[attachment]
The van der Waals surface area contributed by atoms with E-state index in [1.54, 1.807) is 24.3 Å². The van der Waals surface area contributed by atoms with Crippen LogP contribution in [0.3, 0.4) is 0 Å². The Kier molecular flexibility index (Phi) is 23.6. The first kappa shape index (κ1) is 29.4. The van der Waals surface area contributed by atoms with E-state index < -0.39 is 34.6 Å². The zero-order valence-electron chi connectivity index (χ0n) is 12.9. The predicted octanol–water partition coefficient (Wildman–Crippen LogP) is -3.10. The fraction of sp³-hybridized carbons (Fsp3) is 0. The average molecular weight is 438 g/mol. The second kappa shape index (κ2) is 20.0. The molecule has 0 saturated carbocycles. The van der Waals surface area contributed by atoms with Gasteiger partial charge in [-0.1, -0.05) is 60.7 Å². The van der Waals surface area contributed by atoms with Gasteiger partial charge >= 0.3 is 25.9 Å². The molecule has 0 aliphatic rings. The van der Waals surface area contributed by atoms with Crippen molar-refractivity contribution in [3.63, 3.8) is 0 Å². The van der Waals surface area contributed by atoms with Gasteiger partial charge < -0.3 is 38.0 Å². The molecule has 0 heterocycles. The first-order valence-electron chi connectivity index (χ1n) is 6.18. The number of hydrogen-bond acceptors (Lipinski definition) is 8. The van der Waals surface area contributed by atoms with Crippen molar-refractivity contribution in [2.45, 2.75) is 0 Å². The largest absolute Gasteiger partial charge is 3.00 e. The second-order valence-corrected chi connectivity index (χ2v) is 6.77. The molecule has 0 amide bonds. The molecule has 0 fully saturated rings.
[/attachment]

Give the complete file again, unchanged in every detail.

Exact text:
The van der Waals surface area contributed by atoms with E-state index in [1.54, 1.807) is 24.3 Å². The van der Waals surface area contributed by atoms with Crippen LogP contribution in [0.3, 0.4) is 0 Å². The Kier molecular flexibility index (Phi) is 23.6. The first kappa shape index (κ1) is 29.4. The van der Waals surface area contributed by atoms with E-state index < -0.39 is 34.6 Å². The zero-order valence-electron chi connectivity index (χ0n) is 12.9. The predicted octanol–water partition coefficient (Wildman–Crippen LogP) is -3.10. The fraction of sp³-hybridized carbons (Fsp3) is 0. The average molecular weight is 438 g/mol. The second kappa shape index (κ2) is 20.0. The molecule has 0 saturated carbocycles. The van der Waals surface area contributed by atoms with Gasteiger partial charge in [-0.1, -0.05) is 60.7 Å². The van der Waals surface area contributed by atoms with Gasteiger partial charge >= 0.3 is 25.9 Å². The molecule has 0 aliphatic rings. The van der Waals surface area contributed by atoms with Crippen molar-refractivity contribution in [3.63, 3.8) is 0 Å². The van der Waals surface area contributed by atoms with Gasteiger partial charge < -0.3 is 38.0 Å². The molecule has 0 heterocycles. The first-order valence-electron chi connectivity index (χ1n) is 6.18. The number of hydrogen-bond acceptors (Lipinski definition) is 8. The van der Waals surface area contributed by atoms with Crippen molar-refractivity contribution in [2.45, 2.75) is 0 Å². The largest absolute Gasteiger partial charge is 3.00 e. The second-order valence-corrected chi connectivity index (χ2v) is 6.77. The molecule has 0 amide bonds. The molecule has 0 fully saturated rings.